Lacey never was one for standing still.
The very first thing we talked about during her interview was how she’s always been “busy.” In school, she ran and took part in a number of clubs. As an adult, she’s a dedicated Occupational Therapist, teacher, and doctorate student. She also raises her son and two stepchildren and runs a home. So perhaps “busy” was a bit of an understatement.
This constant go-go-go spirit wasn’t lost on Lacey either; in school, she was always doing busy with running, clubs, and anything else she could think of that would keep her busy. Not long ago, she found a journal from her fifth grade year wherein she wrote about how much pressure she put on herself to be a perfectionist, and to succeed. “When it comes to other people, I’ll extend all the rope they need,” she said, “but when it comes to myself, I don’t.”
Does this sound like anyone? If you raised your hand or nodded your head just now, yeah…me, too.
Lacey and my interview was mostly a very frank talk about her tendency to feel as if she always has be on the go. The only thing that she’s found it worthy to slow down for, it seems, is motherhood.
This is totally understandable, seeing how for the longest time, she wasn’t even sure she’d be able to have children. Health issues led doctors to even tell her that she shouldn’t bother trying for children herself, as she’d “just wind up frustrated.” The news was delivered many years before her son was conceived, of course, but still, they were wrong.
And the intense appreciation of motherhood is definitely there. When talking about her son and stepchildren, a warmth seeps into her voice as she admits that becoming a parent has “changed the things I want to spend my energy on, and…the things that I find important.” Though she thrives when her calendar is covered in many different colors, she’s learned to appreciate the little things, and parenthood helped her to arrive there.
The constant bustling didn’t stop, though; in fact, it almost became even more important as Lacey found a need to support her family added to her ever-growing list of needs.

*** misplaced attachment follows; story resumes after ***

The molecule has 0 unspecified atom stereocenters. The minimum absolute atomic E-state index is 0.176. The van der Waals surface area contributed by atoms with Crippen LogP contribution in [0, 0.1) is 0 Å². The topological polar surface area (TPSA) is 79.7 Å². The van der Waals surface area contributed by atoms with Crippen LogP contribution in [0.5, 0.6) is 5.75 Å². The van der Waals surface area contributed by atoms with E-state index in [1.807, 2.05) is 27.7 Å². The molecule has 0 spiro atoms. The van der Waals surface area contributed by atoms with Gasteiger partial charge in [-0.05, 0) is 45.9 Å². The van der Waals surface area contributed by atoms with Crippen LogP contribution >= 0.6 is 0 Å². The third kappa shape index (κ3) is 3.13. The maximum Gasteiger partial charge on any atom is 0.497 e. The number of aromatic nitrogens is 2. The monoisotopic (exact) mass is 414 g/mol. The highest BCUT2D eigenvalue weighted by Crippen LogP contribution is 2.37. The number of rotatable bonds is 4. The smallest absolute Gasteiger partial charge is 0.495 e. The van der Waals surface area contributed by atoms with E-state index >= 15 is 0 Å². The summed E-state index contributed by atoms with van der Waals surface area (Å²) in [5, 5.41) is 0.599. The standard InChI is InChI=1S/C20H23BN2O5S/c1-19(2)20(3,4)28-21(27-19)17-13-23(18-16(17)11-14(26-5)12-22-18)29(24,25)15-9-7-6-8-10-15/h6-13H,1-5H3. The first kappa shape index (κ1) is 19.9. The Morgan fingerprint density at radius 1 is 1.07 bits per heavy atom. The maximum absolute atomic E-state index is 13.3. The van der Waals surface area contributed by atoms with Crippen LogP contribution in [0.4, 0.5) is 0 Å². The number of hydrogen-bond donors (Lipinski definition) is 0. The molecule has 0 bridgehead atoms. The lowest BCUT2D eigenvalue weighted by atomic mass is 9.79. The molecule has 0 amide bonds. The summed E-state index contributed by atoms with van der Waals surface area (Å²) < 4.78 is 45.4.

It’s a funny thing, motherhood. It keeps us busy and forever focused on a million things, and we come to feel as if all of those things define us, especially if they don’t get done. I say this, because I’m going to inject myself here. As I listened to Lacey describe herself, she did so with trepidation. She stressed that “just because [she] has a lot going on in [her] life, and just because [she’s] accomplished a lot, it doesn’t mean that nothing’s difficult.” She said multiple times that she doesn’t see herself as a “go-getter” despite her very full plate.
And I can understand where she’s coming from. Lacey is very open about the fact that she suffers from anxiety. It’s something that’s always been a factor, and she feels that her need to accomplish many things largely comes from that fear of standing still. If there’s anything anxiety is excellent at, it’s downplaying those high notes.
Just during our conversation, I remember feeling a huge rush of respect for her as she matter-of-factly said that she doesn’t care what people know about her. I heard her talk about her anxiety with 100% genuine honesty. I stopped to laugh multiple times playing back the recording, because she speaks with a fantastic sense of humor, even regarding dark subject matter. There were so many moments wherein that strength that she kept insisting she didn’t have peeked through.
Lacey, and just about every mother I’ve spoken to both in this project and in life, seems unable to see the truly awesome bright spots within themselves. We (yes, I’m including myself in this) often hold ourselves to seemingly impossible standards — sometimes, many times in fact, we accomplish them — and with this, we still only seem to see our own negative roots. We often aren’t that great at recognizing those things that make us worthy role models for our children and for our peers.
So to all of you out there like Lacey, carrying your world on your back with your head held high: You may not be aware of it, but you are noticed, you are appreciated, and you are admired.
And whether you realize it or not, you deserve it.